Durham's wisdom in offering Ian Blackwell the chance to resurrect his career was underlined for the second time in six days but Yorkshire, for whom wicketkeeper Gerard Brophy took five catches, will feel they did well to claim seven wickets on the opening day here.
The champions had launched their defence of the County Championship by taking the obvious option on a nice-looking pitch and in splendid early summer sunshine by batting first when Yorkshire's Anthony McGrath called the toss incorrectly.
That must have frustrated Michael Vaughan as much as anyone as the former England batsman looks for the substantial score he needs to underpin his Ashes comeback bid. Phil Mustard posted a rugged unbeaten 62 late in the day but until then it had needed Blackwell to sustain the form of his Durham debut against the MCC last week to enable Will Smith's side to register a respectable total in the face of disciplined bowling from Yorkshire.
The former Somerset batsman, who shed 24 pounds over the winter to demonstrate just how serious he is about giving his career a belated flourish, followed his unbeaten 102 at Lord's with 95. He was responsible almost on his own for Durham's recovery from 129 for 5 before Mustard's late help.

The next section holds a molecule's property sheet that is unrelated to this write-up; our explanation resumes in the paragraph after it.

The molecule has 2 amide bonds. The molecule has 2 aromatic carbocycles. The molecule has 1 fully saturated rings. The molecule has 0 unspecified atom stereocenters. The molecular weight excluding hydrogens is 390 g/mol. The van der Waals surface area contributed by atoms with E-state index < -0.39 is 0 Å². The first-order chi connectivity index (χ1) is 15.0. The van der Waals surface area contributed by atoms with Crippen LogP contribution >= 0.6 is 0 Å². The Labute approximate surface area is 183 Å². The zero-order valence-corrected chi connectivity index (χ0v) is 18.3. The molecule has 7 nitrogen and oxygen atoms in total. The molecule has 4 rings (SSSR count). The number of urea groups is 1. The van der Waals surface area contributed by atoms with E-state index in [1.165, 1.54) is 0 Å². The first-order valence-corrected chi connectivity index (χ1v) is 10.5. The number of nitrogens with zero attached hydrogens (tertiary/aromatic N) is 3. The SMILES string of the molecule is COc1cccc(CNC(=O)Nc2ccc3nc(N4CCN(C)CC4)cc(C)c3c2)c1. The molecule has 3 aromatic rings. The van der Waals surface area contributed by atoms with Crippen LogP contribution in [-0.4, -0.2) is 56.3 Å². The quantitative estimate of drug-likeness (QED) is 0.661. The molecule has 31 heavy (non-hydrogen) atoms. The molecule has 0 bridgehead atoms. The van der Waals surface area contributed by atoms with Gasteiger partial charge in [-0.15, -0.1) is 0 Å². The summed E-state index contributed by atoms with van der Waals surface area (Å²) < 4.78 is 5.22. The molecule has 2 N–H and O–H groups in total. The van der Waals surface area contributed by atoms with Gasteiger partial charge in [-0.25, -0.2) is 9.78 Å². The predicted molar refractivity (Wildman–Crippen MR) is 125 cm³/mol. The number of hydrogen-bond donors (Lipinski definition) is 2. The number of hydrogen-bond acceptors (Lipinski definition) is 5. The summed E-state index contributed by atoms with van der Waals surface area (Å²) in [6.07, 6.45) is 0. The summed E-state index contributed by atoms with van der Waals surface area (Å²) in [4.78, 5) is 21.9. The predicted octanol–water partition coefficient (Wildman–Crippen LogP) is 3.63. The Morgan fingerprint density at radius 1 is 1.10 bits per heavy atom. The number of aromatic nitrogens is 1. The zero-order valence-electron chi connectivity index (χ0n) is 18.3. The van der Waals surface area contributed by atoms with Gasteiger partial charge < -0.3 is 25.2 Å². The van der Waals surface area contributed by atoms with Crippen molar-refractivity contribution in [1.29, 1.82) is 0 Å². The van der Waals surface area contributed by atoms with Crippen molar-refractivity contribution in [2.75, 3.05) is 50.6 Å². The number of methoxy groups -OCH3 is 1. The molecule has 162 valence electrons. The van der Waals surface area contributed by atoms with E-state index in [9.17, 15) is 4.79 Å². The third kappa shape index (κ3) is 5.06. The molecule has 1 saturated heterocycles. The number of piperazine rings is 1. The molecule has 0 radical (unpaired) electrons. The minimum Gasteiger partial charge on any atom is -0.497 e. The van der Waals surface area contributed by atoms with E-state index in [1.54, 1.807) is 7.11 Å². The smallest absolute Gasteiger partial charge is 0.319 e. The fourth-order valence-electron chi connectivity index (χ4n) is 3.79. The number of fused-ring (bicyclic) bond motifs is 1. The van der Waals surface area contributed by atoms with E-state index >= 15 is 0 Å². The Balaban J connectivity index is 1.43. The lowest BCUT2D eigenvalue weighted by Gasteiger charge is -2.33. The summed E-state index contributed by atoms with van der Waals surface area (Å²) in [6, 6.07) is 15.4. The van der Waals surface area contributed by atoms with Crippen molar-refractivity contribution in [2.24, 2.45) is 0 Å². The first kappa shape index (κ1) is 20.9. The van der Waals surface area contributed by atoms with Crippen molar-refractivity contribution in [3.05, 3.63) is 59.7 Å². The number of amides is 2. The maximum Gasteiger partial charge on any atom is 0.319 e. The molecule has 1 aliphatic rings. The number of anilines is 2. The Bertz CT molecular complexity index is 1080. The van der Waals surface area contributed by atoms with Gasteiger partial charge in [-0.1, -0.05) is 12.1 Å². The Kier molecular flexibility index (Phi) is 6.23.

Apart from Michael Di Venuto, who looked to have a substantial score in the offing before he top-edged a pull off Tim Bresnan, Durham's principal batsmen found the going difficult as Yorkshire's seam attack maintained tight lines and made good use of such help as they found in the air and off the pitch.
But Blackwell, whose powerful hitting has not suffered for having less weight behind it, progressed with much more confidence, recording 16 boundaries before becoming Brophy's fifth victim off England discard Matthew Hoggard.
Brophy, whose 66 with the bat clinched Yorkshire's win in a 50-over contest here on Sunday, had a terrific day behind the stumps. His catch, diving to his left, to dismiss Mark Stoneman was a fine effort, but he was to better it later when he dived to his right to take Dale Benkenstein one-handed.
His agility and safe hands ensured that Yorkshire's seamers were suitably rewarded for bowling not only accurately but with great heart on a day that could easily have gone against them. Bresnan, unlucky not to be called into the England Lions side after an impressive performance for MCC against Durham, hit the pitch hard and beat the bat often, deserving more, perhaps, than the three wickets he managed.Reuse content